My apologies, the sound quality was not that good. My point there was that there are several factors that affect human flexibility.  These include internal resistance within a joint, the elasticity of muscle tissue, ligaments and tendons, age, gender, and training. Generally, young people are more flexible than older people, and women are more flexible than men.  

Contortionists just have more stretchable ligaments than normal people, which make them more flexible than average persons. You're not supposed to be able to pop your shoulder out of its socket, or make your spinal vertebrae go out of alignment.  That is not good, orthopedic-wise.

 In 2003, Prof Richard Wiseman studied a contortionist named Delia Du Sol at The Dana Center (London). He explored the remarkable anatomy of Delia Du Sol, one of the UK’s top contortionists, as she performed live, demonstrating seemingly impossible body bends and squeezing into a tiny cube. This project involved carrying out the world's first MRI (magnetic resonance imaging) scan of a contortionist in an extreme back bend in the presence of medical specialists.


A similar study in 2006, at the Center for Spinal Surgery, University of Zurich, Switzerland was done.  The kinematic MRI of the presented case as well as that of Delia Du Sol stated above did not reveal any evidence for abnormal dislocation or subluxation (partial dislocation) in extreme body contortions.  They also found no evidence of deformed bone structures that might contribute. These studies indicate that this excessive motion results from extreme spinal flexibility due to flexible ligaments and not due to bony abnormality.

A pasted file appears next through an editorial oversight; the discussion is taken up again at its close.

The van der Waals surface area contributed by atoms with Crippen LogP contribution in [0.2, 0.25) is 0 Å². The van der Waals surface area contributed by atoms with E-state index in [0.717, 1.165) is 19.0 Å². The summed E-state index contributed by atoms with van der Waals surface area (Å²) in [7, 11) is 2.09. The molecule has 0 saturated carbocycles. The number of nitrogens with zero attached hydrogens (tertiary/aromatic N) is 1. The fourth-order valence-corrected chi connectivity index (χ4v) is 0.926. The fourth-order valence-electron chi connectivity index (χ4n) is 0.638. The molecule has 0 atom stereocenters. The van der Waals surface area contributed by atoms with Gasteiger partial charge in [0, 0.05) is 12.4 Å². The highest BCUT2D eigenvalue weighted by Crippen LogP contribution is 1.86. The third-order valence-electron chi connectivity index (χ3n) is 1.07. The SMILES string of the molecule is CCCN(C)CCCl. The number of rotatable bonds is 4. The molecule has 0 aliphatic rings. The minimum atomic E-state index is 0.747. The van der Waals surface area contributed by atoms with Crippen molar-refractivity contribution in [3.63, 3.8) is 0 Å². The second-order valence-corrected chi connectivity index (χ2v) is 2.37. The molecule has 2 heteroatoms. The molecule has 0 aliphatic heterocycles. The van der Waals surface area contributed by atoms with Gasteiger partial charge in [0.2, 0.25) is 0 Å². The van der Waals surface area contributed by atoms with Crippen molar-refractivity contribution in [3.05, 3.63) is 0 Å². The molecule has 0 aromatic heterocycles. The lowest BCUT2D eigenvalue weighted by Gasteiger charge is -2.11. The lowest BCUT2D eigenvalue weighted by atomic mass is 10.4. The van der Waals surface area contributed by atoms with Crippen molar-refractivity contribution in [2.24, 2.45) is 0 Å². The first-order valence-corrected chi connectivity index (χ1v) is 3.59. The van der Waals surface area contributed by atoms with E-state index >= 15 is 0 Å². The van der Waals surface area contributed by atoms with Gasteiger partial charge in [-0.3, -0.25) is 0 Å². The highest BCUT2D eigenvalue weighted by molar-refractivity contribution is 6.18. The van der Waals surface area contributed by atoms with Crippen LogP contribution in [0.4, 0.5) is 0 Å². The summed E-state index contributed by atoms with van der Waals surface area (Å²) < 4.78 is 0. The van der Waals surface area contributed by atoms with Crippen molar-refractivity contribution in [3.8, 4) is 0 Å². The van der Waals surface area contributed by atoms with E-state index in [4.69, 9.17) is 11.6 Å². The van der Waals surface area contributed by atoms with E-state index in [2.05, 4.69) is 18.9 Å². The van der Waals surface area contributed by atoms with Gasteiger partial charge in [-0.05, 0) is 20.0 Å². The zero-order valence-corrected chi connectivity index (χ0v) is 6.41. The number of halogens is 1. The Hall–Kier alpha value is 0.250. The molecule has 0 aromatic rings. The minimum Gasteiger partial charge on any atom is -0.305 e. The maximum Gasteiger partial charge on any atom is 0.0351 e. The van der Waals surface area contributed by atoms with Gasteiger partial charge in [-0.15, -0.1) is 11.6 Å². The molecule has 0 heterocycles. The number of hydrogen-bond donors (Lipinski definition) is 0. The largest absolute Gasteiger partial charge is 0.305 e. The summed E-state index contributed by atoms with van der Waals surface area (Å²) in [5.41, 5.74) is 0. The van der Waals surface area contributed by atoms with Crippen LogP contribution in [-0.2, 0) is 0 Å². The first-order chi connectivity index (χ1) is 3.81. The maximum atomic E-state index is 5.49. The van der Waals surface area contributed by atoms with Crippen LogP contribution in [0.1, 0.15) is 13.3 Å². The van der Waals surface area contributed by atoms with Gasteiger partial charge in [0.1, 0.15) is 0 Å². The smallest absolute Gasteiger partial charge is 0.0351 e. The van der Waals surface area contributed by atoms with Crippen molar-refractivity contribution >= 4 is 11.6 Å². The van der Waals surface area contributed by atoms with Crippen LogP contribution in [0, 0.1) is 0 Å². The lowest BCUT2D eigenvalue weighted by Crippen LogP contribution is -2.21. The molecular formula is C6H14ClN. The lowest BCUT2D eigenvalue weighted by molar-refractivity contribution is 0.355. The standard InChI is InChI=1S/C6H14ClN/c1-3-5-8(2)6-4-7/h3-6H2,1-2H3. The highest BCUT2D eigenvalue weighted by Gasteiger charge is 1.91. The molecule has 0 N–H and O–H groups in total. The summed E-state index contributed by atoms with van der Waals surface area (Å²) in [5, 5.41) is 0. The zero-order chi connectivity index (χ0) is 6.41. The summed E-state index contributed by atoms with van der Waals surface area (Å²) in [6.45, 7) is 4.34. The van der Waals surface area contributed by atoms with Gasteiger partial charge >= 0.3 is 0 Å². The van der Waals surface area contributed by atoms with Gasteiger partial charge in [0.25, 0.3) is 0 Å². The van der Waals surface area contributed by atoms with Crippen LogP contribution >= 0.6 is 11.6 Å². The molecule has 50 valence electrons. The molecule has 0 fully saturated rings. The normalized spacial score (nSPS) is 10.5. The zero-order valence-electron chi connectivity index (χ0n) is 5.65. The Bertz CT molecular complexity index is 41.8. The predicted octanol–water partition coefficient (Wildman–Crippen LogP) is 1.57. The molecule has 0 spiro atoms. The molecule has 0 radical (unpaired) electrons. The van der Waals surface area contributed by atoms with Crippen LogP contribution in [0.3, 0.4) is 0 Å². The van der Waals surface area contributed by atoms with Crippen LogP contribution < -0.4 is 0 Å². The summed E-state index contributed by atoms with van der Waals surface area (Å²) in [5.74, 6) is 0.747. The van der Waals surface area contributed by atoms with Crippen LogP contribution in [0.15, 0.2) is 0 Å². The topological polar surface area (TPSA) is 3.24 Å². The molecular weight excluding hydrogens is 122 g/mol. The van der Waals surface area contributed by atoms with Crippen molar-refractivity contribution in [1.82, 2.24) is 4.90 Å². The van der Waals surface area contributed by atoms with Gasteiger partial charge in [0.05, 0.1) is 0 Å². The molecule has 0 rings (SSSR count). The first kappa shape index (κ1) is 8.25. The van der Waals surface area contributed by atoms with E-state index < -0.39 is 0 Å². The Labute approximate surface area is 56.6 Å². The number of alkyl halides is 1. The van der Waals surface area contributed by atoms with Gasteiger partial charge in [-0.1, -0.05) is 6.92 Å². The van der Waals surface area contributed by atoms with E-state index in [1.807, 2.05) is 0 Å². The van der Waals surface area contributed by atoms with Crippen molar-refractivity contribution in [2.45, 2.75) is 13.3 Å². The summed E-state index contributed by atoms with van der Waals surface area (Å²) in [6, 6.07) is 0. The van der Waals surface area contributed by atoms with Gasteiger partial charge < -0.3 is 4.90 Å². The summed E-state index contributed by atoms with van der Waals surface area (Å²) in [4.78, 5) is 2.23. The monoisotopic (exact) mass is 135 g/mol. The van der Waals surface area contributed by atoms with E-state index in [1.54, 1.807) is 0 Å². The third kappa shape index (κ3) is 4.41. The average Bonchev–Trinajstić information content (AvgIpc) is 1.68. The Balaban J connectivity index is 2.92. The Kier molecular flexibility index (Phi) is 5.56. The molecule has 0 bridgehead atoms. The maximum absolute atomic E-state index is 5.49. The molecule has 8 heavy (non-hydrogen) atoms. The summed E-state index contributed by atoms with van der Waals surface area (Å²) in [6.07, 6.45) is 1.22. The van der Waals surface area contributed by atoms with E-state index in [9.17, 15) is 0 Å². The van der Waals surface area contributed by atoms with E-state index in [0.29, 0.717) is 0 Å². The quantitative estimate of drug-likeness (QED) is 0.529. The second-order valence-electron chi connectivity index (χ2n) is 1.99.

Take home mesage

Obviously, not anyone can become a contortionist. Most are born with unusually flexible spines and other joints. Although often scoffed off as natural freaks, contortionists train constantly to perfect their craft. Part of their ability is genetic, and part of it is a result of extensive and continuous training.   

So friends, don't try anything that's out of your league or that you're inexperienced with. The contortionists may look amazing and flexible but they obviously did this after a lot of practice. 

Common sense tells as that if you want to try it out, consult a person that is very experienced with contortionism first and make sure to run through the risks that are involved.